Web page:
Past Life Martyred Saints, Erika M. Anderson’s wounded, feverish, utterly powerful 2011 solo debut, was a monumental depiction of personal apocalypse. But if first single “Satellites” is any indication, The Future’s Void, the forthcoming follow-up, might be more concerned with actual apocalypse. “Still we put them way up into space, and we know they won’t return, all alone in the waste,” Anderson howls, sounding like she took Gravity very seriously. (At least, I think that’s what she’s saying. I do know that her voice kicks me in the gut, hard, and that’s what matters with Anderson.) And rather than the raggedly beautiful guitars of her last album, she has a new, and newly appropriate, musical template: stomping, clanging, swirling goth-industrial grind, a sound that pairs with her voice like fear with wonder. On Twitter, Anderson says that the song is “more about the Cold War,” that it predates the whole Snowden/NSA situation. Goes to show: Anxiety this ferocious is a timeless thing. –Tom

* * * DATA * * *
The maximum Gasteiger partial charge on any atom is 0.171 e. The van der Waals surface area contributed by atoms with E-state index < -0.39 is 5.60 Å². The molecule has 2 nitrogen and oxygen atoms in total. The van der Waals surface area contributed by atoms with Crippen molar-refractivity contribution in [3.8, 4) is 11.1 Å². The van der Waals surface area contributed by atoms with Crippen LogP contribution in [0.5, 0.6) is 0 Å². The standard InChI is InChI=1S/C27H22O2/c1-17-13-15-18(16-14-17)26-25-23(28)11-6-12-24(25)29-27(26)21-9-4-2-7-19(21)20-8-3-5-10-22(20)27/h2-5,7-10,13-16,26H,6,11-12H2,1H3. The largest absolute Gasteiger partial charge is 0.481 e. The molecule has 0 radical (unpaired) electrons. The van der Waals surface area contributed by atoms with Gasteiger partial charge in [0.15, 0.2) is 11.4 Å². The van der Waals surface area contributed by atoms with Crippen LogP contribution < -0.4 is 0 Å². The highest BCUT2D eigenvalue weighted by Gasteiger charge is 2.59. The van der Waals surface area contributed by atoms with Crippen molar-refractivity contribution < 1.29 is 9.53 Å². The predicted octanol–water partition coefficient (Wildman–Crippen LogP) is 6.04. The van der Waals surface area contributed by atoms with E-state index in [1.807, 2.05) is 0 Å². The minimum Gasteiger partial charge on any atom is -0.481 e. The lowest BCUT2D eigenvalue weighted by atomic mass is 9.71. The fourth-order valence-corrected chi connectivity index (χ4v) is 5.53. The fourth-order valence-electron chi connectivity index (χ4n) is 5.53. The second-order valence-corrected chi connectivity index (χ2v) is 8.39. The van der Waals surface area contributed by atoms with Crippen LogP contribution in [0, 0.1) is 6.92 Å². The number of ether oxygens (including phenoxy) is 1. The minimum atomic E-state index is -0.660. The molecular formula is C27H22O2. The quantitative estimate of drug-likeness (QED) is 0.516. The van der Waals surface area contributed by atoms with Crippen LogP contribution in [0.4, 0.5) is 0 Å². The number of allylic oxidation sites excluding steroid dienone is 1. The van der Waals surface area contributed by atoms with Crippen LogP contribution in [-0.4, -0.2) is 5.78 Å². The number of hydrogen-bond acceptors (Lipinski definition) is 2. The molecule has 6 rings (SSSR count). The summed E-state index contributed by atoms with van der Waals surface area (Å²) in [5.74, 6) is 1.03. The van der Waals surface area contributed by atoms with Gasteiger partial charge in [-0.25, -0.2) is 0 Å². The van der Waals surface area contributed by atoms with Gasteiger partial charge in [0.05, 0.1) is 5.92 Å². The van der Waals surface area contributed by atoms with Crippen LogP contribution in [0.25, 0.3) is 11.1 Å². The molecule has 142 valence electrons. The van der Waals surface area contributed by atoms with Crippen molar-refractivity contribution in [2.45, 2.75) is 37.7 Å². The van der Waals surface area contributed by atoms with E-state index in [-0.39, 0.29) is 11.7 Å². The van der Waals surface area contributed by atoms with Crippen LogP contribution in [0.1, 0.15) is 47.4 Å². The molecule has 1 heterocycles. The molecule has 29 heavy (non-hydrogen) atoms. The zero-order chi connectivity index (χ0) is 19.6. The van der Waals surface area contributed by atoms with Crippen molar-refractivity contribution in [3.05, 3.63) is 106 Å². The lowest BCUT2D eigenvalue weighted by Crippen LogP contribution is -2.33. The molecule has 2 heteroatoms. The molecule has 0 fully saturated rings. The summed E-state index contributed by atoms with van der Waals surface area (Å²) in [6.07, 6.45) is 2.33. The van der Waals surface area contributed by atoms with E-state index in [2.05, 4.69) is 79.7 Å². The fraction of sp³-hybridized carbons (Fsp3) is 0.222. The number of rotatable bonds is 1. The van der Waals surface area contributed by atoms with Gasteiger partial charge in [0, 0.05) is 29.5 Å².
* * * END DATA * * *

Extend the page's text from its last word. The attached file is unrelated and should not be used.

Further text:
“Excuse me, I’m lost,” mutters another one of Burials ghosts at the beginning of the final song on Rival Dealer. We’ve heard these voices so often over the years — Beyonce pitch-shifted until she sounds like a man, Ray J twisted into a feminine falsetto — they are a key element of what has made the mysterious Burial’s music so emotionally resonant. That’s part of why “Come Down To Us” and the perfectly paced story it tells are so special and so overwhelmingly beautiful. Later, amidst hiss and crackles, another voice asks “Who are you?” Then the beat kicks in, and we’re off. What begins as mournful though shyly pretty develops and grows before being interrupted, beaten down by distorted glitches. Something is different though; these ghosts drift in with phrases urging “Don’t be afraid,” “Come on in,” “Let yourself go,” and (very softly) “This is the moment when you see who you are.” Amidst the dark lonely production, a sound no one has ever come close to replicating in what’s growing close to a decade now, these voices struggle, shine, and for the first time in a Burial song, soar. The second half of “Come Down To Us” rises like the sun over the endless rainy night that has been Burial’s discography, an explosion of optimism and hope cutting to silence only briefly to deliver a clear natural voice with a simple message: “You are not alone.” There is one final voice to appear in the closing moments of “Come Down To Us” — that of famous film director Lana Wachowski who only recently came out as transgender, while giving her acceptance speech for the HRC Visibility Award. The full speech touches on many dark moments — alienation in school, beatings, one dark day in the subway when jumping seemed like the best option — but Burial doesn’t include any of that. What he does leave us with is a moment of self-acceptance and bravery: “Years later I find the courage to admit I am transgendered, and this does not mean I am unlovable.” It’s a moment of directness I never would have expected from an artist as elusive (and illusive) as Burial, but it results in one of the finest songs of Burial’s career, and one of the most important songs of the year. –Miles